Gardenia Plant Features
Gardenia is one of the most fragrant plants around: Smell this flowering shrub once and you're likely to remember it forever! Happily, gardenia is good for both its fragrance and good looks; it has single or double pure-white blooms that often mature to a rich golden-yellow color as they age. The white flowers are a beautiful accent to the shrub's shiny dark green evergreen foliage.
Gardenia is a favorite in containers everywhere, and also as a landscape shrub in partially shaded beds and borders in the South. While Northern gardeners can bring these beauties indoors for winter, they can be finicky houseplants and drop their leaves when they're not happy.
Gardenia Growing Instructions
Outdoors, grow gardenias in part shade and moist, well-drained soil. Like many other garden plants, they appreciate lots of organic matter -- such as compost -- in the soil. They also prefer acidic soil (just like azaleas, rhododendrons, and blueberries), so amend alkaline soil with sulfur.
Keep the soil moist, but not wet; gardenias aren't drought tolerant but also don't like soppy, saturated ground. They like a layer of mulch over the soil around their roots to help keep the soil cool on hot-summer days. (This counts for containers, too!)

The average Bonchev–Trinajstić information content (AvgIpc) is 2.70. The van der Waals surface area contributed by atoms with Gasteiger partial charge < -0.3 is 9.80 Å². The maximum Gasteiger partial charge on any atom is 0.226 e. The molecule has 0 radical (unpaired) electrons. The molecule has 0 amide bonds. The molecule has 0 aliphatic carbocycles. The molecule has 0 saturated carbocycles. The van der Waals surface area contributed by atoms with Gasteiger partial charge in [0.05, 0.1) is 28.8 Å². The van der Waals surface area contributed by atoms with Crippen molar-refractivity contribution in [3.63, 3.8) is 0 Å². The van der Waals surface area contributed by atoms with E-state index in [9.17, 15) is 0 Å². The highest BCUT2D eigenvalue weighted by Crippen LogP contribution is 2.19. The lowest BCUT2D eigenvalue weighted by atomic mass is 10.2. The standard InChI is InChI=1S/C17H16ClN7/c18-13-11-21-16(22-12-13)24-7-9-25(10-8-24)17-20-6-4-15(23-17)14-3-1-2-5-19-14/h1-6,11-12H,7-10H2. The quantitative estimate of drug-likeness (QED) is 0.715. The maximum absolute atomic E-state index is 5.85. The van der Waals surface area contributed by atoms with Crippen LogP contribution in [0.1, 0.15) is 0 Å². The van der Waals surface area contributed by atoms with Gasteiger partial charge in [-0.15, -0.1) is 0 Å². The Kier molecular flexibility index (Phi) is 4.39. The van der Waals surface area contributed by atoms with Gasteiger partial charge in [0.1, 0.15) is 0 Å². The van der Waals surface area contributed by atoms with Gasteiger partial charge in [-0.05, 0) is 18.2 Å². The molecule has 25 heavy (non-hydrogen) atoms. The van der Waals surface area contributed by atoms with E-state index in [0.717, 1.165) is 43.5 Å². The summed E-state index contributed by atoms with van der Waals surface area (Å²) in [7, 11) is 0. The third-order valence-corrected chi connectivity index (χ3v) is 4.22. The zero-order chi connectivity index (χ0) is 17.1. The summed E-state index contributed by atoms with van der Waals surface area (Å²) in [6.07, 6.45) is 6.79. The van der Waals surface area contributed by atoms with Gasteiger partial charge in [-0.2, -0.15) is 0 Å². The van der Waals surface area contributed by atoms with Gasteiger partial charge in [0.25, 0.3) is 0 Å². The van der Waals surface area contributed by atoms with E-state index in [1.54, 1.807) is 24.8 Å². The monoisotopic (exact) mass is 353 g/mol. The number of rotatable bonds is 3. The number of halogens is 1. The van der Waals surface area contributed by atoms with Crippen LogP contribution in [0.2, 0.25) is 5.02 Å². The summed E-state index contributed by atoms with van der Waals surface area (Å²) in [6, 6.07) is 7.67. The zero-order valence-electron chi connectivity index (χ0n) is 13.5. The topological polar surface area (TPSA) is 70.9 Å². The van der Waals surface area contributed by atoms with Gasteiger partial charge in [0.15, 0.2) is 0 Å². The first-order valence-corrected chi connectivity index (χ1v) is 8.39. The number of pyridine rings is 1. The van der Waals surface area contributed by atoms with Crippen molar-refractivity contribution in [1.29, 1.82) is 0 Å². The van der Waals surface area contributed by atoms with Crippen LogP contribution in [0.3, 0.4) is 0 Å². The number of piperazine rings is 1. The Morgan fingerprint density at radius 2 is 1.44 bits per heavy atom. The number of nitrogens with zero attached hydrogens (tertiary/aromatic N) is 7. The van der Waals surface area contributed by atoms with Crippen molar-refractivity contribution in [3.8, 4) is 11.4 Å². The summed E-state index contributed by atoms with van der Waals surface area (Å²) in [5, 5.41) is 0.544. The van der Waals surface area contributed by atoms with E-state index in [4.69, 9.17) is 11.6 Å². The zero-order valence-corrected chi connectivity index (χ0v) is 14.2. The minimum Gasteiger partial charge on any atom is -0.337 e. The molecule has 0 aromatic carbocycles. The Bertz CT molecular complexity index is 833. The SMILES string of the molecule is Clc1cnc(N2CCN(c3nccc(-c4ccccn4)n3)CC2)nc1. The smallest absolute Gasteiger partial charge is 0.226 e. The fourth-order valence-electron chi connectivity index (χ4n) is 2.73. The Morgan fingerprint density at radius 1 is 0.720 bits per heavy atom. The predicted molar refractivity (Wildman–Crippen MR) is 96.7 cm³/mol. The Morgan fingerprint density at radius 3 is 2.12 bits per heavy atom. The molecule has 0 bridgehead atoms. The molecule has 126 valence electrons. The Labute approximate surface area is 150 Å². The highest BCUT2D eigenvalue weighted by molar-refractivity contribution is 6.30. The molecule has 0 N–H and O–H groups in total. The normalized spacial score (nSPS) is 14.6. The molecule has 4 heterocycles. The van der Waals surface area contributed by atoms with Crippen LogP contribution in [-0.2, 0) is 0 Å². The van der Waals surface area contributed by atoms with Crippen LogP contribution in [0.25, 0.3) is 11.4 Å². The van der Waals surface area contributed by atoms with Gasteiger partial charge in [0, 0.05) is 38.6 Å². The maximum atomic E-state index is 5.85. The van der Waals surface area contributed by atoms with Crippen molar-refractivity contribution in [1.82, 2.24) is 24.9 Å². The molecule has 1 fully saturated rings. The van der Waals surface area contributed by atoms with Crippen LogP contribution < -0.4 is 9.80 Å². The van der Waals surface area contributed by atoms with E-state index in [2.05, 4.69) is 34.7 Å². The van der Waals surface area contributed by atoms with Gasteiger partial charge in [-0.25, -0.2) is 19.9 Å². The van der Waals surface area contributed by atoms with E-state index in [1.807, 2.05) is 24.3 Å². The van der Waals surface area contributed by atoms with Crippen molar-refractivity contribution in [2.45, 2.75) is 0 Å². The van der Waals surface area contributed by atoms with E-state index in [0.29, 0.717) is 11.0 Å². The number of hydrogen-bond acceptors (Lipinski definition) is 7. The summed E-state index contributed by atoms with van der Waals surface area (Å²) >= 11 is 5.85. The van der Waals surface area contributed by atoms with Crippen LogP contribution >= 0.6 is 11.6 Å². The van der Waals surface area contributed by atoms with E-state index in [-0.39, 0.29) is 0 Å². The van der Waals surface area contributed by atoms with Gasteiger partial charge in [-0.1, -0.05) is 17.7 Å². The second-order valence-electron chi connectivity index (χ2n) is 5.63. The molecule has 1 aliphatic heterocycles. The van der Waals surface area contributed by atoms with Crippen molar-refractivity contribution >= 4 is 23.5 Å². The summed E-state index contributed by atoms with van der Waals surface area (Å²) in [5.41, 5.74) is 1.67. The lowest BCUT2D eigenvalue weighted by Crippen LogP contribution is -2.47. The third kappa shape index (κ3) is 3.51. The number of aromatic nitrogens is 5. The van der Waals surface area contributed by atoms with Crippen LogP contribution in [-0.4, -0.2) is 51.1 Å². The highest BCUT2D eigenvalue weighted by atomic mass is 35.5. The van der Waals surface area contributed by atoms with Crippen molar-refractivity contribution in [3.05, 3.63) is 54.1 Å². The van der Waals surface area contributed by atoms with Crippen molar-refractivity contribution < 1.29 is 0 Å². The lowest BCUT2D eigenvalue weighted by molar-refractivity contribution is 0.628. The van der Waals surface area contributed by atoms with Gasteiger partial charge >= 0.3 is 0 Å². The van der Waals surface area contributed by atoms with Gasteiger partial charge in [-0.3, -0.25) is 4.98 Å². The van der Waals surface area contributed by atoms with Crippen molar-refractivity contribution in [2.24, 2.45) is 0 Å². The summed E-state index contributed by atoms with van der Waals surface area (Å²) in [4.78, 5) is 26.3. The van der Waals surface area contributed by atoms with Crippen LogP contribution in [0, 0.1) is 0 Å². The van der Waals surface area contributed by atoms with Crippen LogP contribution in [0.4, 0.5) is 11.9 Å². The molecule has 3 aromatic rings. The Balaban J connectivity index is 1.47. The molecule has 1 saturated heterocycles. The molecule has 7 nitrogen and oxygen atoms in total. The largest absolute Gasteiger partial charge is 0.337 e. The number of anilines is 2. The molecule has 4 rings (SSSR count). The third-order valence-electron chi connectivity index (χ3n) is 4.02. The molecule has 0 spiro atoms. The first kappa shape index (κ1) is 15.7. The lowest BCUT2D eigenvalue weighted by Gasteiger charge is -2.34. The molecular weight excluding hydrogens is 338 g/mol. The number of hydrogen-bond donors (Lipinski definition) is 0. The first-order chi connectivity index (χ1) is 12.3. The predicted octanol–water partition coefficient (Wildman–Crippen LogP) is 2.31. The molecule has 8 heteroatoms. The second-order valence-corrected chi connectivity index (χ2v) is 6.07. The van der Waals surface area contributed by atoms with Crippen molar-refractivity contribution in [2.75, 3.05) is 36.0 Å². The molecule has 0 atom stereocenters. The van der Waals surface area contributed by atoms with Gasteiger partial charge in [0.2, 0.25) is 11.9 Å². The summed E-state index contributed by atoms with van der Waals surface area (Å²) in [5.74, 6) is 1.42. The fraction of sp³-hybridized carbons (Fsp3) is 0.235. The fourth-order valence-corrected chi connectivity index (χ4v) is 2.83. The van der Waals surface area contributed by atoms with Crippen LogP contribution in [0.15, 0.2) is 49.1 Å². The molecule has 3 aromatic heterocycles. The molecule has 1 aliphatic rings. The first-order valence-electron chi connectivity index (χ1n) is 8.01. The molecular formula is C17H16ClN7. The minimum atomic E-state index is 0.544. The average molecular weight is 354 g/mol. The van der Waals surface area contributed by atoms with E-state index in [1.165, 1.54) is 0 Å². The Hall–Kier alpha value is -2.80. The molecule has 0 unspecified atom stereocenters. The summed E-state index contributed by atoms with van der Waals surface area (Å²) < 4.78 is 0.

Fertilize gardenias in spring and summer with a fertilizer formulated for acid-loving plants. Follow the guidelines set on the fertilizer package for application rate and frequency.
If you want to try going gardenia as a flowering houseplant, grow it in a bright window. Water when the soil starts to dry and fertilize with a product made for acid-loving plants. Don't move it around; this can cause it to drop leaves.
Note: Gardenia is not intended for human or animal consumption. Enjoy gardenia for its glorious fragrance!
Outside: Part sun
Moist, well-drained soil
Complement your Gardenia with these varieties:
Accent gardenia's beautiful white flowers with the rich, true-blue flowers of annual lobelia.
If you like the pure-white look, plant bacopa to trail over the edge of your gardenia's container -- or as an annual groundcover in the garden.
If you grow gardenia as a houseplant, pair it with anthurium or another easy-care stunner with bold color.